My Heart is Where the Bottles Shatter
By Eric Byler
Sunday, December 16, 2007; Page B04
The most powerful elected official in Prince William County is introduced to a standing ovation. The first time I see him is through a camera lens, entering like the hero of a movie I am watching rather than making.
My team and I are the only people of color in a large auditorium at Stonewall Middle School in Manassas. "People who come to this country illegally are illegal!" Board of County Supervisors Chairman Corey A. Stewart thunders, jabbing his finger in the air.
The lens is a glass wall. I am focused but detached. I hear a woman cackling with joy as an officer from a group called Help Save Manassas takes credit for Latino parents' being afraid to send their children to school, for Latino families' abandoning their mortgages and fleeing the county. "This is our territory," he boasts. "And we're gonna take it back."
More clapping, more cheers. I process these moments like a child observing a bully from a distance. The victim is over there, not here, and I am just a witness. Zoom in. Zoom out.
Weeks later, it is a beautiful September afternoon. A canvas sign is tethered to the last remaining wall of the house at 9500 Liberty St. "When our brothers & sons are fighting & dying in Iraq you are separating our families," part of the giant sign says. These and other words have enraged many of the town's Caucasian residents, but these Latino families are proud to stand in its shadow. They feel they are standing up to bullies.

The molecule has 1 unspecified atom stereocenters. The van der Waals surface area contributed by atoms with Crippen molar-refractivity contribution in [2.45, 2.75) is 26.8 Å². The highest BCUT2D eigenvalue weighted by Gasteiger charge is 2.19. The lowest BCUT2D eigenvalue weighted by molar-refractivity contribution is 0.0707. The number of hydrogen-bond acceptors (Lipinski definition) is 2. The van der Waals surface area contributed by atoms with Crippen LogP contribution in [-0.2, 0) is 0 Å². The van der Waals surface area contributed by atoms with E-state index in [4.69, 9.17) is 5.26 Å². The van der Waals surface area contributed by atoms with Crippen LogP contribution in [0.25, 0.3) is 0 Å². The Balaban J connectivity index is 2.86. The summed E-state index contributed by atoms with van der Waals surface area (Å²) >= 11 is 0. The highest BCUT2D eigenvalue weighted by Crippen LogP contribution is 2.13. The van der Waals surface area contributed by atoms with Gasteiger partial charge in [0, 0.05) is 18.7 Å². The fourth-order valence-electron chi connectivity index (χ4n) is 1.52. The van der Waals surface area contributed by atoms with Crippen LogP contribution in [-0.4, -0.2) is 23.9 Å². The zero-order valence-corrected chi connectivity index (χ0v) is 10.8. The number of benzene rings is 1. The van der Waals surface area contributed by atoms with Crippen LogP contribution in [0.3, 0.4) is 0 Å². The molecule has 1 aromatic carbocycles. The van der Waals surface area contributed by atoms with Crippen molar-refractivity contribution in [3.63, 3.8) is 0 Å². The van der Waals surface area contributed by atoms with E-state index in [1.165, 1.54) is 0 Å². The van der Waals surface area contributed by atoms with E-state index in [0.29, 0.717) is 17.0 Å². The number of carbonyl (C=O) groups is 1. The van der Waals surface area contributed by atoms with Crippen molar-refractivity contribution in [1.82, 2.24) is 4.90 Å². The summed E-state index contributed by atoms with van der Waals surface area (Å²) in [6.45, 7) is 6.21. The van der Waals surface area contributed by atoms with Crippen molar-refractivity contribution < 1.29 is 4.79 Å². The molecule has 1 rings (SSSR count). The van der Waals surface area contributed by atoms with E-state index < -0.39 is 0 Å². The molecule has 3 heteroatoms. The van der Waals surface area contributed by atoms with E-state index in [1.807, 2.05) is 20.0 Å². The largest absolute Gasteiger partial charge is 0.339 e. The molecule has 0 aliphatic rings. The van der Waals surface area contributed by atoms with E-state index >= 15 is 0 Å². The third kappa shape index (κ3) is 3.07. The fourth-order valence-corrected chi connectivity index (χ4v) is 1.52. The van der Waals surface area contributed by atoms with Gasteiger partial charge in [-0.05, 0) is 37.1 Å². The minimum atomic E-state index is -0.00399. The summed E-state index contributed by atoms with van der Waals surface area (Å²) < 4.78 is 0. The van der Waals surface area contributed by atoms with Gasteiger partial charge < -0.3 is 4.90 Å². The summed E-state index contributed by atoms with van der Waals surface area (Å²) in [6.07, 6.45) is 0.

Known as Liberty Wall, this sign has become the expression of protest for many in Prince William County. Even non-ethnic citizens are concerned about a new law that could lead to the racial profiling of people who "look illegal." The families around the wall look American to me, but maybe I'm not a proper judge. My mother is Chinese American and my father is white. I grew up in Virginia, in a time when Asians and Latinos were less common than Cowboys fans, but since then I've frequented more cosmopolitan places such as Los Angeles, Honolulu and New York, places like Virginia is becoming.
My headphones pick up a stray voice. I turn and see a man standing at the fence enclosing Liberty Wall. He screams at everyone he sees, accusing them of being "illegal," even though they are documented Americans. He points at a 12-year-old boy, suggesting that he is destined for "one of those gangs," and looms over the boy's younger sister, who defiantly says, "I speak English fine." Both children hold their ground, hardened perhaps by epithets, eggs and bottles that have been thrown at them, or by "messages" left on their property, riddled with profanity, obscene drawings and racial slurs, telling their community to "go home" and reminding them that America's founders were white.
The next night, a vandal tries to burn down Liberty Wall. Soon after, another will succeed in destroying the sign, ripping it to shreds.
These are the questions facing our society. Who is American? And who gets to speak? I am reintroduced to the Chinese American boy I was in 1981 at Kings Park Elementary. I hear the word "chink." I see my classmates tugging at their eyes.
The bullies are not as distant as I remembered them. I may see the world through a lens, but my eyes are open, and my heart is where the bottles shatter, on the Liberty side of the fence.